Light-coloured, lightweight linens are best at keeping a bed ventilated. You may also consider getting a summer duvet with a lower tog rating to help let the heat escape – between 2.5-4.5 tog is recommended for summer. The Silentnight 4.5 Tog Summer Fresh Duvet is ideal for hot summer days due to its low tog rating and anti-allergy and irritation-free properties. In the winter, opt for extra blankets which you can easily throw off in the night rather than a thick, winter duvet.
Shop our summer bedding
As mattresses are large, dense items, they can easily trap your body heat, keeping your temperature sky-high. Swapping your heat-trapping mattress for a modest bamboo or straw mat could be a great summer option. These materials are breathable, moisture-wicking and surprisingly soft on the skin, helping you to keep cooler at night. The downside is that they may not be as comfortable to lie on as your regular mattress, yet you won’t feel so hot. If that’s a concern, plenty of natural mattresses combine the cooling properties of eco-materials with the comfort of pocket springs.
Simply swap out your old mattress for a modern mattress with temperature technology. These are designed to promote breathability and temperature regulation to help you sleep easily. Gel and latex mattresses are ideal for keeping the temperature low. Memory foam, not so much. Look for a mattress with thermo-regulating properties like the TheraPur ActiGel range that provides both aeration and comfort with its open-air structure – perfect for a cool night’s slumber.
Explore our full collection of mattresses.
Hanging mid-air in a hammock will allow for better airflow to take away heat from your body. The nature of a hammock also means that there is less material beneath you, reducing the amount of insulation. The gentle rocking of a hammock can also help people fall asleep faster and enter into a deeper state of sleep more easily. On a hot evening, anything to help you fall asleep quicker is always a bonus.
Taking a warm shower or bath before bed may sound counterproductive to cooling down, but it helps lower your body temperature. It acts as a kickstart to your body temperature dropping, allowing it to continue that process once you get into bed. One study for the Journal of Clinical Sleep Medicine identified that hot water bathing is significantly associated with faster onset of sleep.
Keeping the blinds shut during the day can help keep your bedroom cool. It’s important to note that this must be coupled with turning off your heating. That’s because blinds keep sunlight out but can also contain heat. Consider opening your window beforehand for a while to allow any hot air out then shut your blinds. If you can keep your window slightly open with the blinds closed, that’ll help too.
A consistent exercise regime does wonders for sleep, mainly if it’s completed in the morning. This post from Johns Hopkins Medicine, which digs into recent scientific research, shows reduced sleep complaints when coupled with daily exercise. They go as far as saying that exercise shows similar results to sleeping pills!
The morning is better because anything that gets the blood pumping near bedtime is generally deemed counter-intuitive to sleep. It’s also likely true that those who complete morning exercise are up earlier and, therefore, more tired when it comes to bedtime.
Alongside freezing a damp cloth or hot-water bottle, freezing your socks aids sleep. As identified, part of the body’s natural rhythm before sleep centres around body temperature reduction, especially in the feet. This quick trick is a surefire way to kickstart that process.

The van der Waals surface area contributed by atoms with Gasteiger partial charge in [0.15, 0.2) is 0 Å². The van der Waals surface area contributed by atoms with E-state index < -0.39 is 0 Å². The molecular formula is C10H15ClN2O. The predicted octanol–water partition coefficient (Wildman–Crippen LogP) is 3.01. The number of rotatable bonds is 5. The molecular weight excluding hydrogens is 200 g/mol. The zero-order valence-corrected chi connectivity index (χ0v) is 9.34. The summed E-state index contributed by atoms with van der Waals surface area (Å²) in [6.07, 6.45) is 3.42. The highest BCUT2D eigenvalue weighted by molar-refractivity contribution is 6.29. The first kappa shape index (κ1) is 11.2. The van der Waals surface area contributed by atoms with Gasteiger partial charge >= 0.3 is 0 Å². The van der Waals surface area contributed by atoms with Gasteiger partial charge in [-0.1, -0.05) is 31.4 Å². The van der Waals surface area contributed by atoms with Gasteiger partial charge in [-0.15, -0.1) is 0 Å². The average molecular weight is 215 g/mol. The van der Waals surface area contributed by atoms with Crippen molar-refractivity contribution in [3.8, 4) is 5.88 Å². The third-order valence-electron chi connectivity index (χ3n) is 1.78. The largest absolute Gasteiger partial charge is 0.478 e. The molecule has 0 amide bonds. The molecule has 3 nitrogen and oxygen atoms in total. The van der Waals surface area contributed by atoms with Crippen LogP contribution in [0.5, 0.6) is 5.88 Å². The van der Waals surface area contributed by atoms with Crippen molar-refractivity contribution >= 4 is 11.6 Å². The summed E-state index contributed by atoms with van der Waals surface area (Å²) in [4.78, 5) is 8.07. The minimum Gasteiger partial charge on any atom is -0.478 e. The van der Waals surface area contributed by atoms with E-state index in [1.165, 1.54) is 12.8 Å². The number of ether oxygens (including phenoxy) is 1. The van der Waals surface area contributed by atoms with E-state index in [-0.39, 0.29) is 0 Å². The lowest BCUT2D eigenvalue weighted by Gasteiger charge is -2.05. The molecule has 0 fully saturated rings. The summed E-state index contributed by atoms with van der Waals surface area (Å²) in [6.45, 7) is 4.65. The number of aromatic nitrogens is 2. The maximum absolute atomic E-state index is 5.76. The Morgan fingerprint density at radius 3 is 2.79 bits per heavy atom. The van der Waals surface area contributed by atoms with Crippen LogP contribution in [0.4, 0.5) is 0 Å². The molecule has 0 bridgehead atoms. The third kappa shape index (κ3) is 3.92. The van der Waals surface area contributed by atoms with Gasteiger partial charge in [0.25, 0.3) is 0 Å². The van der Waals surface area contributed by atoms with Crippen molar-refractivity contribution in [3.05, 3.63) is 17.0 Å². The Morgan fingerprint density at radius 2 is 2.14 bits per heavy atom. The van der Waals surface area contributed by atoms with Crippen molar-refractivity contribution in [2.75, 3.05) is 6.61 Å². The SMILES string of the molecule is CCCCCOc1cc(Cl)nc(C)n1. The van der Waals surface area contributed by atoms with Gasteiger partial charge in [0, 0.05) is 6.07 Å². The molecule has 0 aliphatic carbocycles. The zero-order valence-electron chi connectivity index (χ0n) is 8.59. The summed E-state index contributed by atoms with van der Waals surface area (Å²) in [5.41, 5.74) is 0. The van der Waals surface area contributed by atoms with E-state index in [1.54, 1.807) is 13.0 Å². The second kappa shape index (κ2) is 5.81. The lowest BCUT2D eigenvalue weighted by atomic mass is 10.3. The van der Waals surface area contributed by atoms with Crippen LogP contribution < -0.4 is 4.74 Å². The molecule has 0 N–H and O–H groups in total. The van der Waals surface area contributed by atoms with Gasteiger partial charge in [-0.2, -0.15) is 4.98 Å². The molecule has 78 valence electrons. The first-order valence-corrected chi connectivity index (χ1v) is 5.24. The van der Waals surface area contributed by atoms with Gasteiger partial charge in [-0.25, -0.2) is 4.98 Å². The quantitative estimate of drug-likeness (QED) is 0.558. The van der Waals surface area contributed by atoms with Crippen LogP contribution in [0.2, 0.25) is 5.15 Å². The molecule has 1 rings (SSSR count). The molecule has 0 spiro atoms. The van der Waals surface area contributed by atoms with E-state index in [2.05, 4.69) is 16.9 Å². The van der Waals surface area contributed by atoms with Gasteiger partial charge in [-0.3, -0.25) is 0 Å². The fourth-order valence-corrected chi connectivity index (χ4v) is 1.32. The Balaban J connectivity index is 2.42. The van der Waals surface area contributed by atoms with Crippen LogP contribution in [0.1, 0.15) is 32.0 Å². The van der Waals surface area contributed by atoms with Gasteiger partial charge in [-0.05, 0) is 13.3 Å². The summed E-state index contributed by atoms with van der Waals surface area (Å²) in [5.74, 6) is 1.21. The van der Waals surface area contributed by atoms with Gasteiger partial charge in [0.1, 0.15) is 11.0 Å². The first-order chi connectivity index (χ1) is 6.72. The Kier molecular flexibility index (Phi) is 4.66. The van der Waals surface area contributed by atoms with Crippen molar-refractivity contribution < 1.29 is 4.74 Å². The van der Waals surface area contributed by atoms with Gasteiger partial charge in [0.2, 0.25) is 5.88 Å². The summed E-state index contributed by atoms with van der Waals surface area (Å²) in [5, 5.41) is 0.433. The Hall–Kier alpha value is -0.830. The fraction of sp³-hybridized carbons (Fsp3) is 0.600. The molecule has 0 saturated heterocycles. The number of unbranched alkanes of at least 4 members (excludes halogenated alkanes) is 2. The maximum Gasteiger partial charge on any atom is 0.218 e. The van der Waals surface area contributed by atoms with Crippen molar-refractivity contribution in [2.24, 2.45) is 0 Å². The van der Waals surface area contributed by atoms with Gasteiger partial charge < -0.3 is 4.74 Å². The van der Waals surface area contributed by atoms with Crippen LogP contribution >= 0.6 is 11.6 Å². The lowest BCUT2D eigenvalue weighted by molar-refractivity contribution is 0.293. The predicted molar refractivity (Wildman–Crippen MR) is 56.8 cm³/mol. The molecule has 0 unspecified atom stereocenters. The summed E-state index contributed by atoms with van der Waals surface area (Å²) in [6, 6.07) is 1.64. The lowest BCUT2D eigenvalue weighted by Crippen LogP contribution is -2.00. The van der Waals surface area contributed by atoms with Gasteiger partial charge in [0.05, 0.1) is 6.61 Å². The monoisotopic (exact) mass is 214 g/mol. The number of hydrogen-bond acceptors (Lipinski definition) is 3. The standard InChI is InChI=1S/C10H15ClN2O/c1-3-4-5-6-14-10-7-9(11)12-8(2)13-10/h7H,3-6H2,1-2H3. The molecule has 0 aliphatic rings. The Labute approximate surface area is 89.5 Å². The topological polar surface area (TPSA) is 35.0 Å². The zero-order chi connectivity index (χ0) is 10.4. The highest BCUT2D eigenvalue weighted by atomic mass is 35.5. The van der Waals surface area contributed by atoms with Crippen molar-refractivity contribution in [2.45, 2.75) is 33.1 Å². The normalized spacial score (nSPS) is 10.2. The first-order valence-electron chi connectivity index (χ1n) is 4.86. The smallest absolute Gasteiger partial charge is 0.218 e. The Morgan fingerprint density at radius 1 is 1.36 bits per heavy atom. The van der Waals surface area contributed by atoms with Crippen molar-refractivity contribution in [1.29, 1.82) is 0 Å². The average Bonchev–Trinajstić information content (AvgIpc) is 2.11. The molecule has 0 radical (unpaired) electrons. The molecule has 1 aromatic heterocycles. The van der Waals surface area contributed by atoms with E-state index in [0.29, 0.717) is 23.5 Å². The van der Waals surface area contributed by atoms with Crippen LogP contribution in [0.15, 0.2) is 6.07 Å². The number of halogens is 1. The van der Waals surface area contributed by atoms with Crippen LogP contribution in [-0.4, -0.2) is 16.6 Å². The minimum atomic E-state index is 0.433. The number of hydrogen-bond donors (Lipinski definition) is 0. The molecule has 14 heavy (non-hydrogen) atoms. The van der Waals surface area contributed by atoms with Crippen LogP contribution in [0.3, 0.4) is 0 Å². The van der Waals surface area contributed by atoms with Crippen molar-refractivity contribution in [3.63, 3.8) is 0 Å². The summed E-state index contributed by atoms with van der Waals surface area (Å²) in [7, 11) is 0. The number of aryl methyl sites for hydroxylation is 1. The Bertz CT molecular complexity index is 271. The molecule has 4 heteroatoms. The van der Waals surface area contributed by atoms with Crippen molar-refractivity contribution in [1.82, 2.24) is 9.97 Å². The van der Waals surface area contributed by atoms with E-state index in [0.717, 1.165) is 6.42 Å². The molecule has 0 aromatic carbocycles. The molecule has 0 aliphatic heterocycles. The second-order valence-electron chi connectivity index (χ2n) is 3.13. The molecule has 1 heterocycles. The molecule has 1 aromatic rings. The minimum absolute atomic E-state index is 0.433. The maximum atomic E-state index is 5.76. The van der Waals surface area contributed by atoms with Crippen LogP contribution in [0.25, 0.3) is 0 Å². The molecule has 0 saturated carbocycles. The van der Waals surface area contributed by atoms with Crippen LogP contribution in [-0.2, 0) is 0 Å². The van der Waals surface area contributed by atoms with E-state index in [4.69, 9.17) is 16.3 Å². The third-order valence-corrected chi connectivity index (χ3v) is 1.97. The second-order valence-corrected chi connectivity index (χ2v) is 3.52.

As a reduction in temperature is so important to sleep, sleeping alone can help. Of course, there are other benefits too, including not being awoken by the movement or snoring of a partner. According to sleepjunkies.com, those who sleep with a partner get less REM sleep and have increased physical activity throughout the night. In short, this means their sleep isn’t as restful as those sleeping alone.
Limiting alcohol before bed (and in general) is conducive to greater sleep. Sure, the sedative properties of alcohol can help you fall asleep in the short term but throughout the night you are more likely to wake as your body metabolizes the alcohol. Alcohol is a diuretic, which simply means it causes your body to remove fluids from your blood faster than other liquids. This is why you wake up in the middle of the night with an incredibly dry mouth!
Routine is essential to pretty much every aspect of human health. With sleep, it’s no different. The more you train your body to know when it’s bedtime, the more quickly you can fall asleep. And through that ease of falling asleep, you are less likely to have disrupted sleep and wake up hot in the middle of the night. The biological rhythm, which relates to sleep, is known as the circadian rhythm, and it’s only through routine that you can keep it in check.
Put your pillow into a ziplock bag and let it rest in the freezer for 30 minutes before you sleep. As mentioned earlier, your head and face are two key areas which help reduce your body temperature. This is why so many of us love the cold side of the pillow!
Your pulse points are places on your body where you can feel your heartbeat, such as your neck, wrists, and temple. These respond well to temperature change and can rapidly reduce how hot you feel. Apply your frozen hot water bottle or flannel to your pulse points to quickly cool your body down.
To help you sleep in the heat, consider adding a refreshing salad to your evening meal. Include hydrating fruits and vegetables like cucumber, celery, oranges, watermelon, peaches, and leafy greens such as kale and lettuce. According to Chinese medicine, they are water-rich and can cool down your body.
Whether you’re freezing a water bottle or sleeping like an Egyptian – use our tips to enjoy everything a cool and relaxed sleep has to offer. Before you go, take a look at our infographic on how to stay cool at night, which includes our favourite tips.